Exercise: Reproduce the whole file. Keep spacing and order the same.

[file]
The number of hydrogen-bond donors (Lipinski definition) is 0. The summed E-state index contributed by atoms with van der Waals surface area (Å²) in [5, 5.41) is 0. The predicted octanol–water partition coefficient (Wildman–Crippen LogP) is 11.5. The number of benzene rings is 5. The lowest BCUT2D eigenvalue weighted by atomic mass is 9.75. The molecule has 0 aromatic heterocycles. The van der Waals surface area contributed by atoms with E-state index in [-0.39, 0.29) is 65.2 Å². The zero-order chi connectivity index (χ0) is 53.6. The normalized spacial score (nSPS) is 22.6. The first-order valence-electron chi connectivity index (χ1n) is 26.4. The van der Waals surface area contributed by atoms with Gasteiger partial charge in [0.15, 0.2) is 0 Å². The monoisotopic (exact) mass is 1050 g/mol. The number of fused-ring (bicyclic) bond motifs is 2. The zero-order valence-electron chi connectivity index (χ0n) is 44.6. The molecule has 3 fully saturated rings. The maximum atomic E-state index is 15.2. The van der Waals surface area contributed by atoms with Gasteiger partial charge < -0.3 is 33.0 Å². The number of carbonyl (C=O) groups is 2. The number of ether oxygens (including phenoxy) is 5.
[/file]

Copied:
The number of hydrogen-bond donors (Lipinski definition) is 0. The summed E-state index contributed by atoms with van der Waals surface area (Å²) in [5, 5.41) is 0. The predicted octanol–water partition coefficient (Wildman–Crippen LogP) is 11.5. The number of benzene rings is 5. The lowest BCUT2D eigenvalue weighted by atomic mass is 9.75. The molecule has 0 aromatic heterocycles. The van der Waals surface area contributed by atoms with E-state index in [-0.39, 0.29) is 65.2 Å². The zero-order chi connectivity index (χ0) is 53.6. The normalized spacial score (nSPS) is 22.6. The first-order valence-electron chi connectivity index (χ1n) is 26.4. The van der Waals surface area contributed by atoms with Gasteiger partial charge in [0.15, 0.2) is 0 Å². The monoisotopic (exact) mass is 1050 g/mol. The number of fused-ring (bicyclic) bond motifs is 2. The zero-order valence-electron chi connectivity index (χ0n) is 44.6. The molecule has 3 fully saturated rings. The maximum atomic E-state index is 15.2. The van der Waals surface area contributed by atoms with Gasteiger partial charge < -0.3 is 33.0 Å². The number of carbonyl (C=O) groups is 2. The number of ether oxygens (including phenoxy) is 5.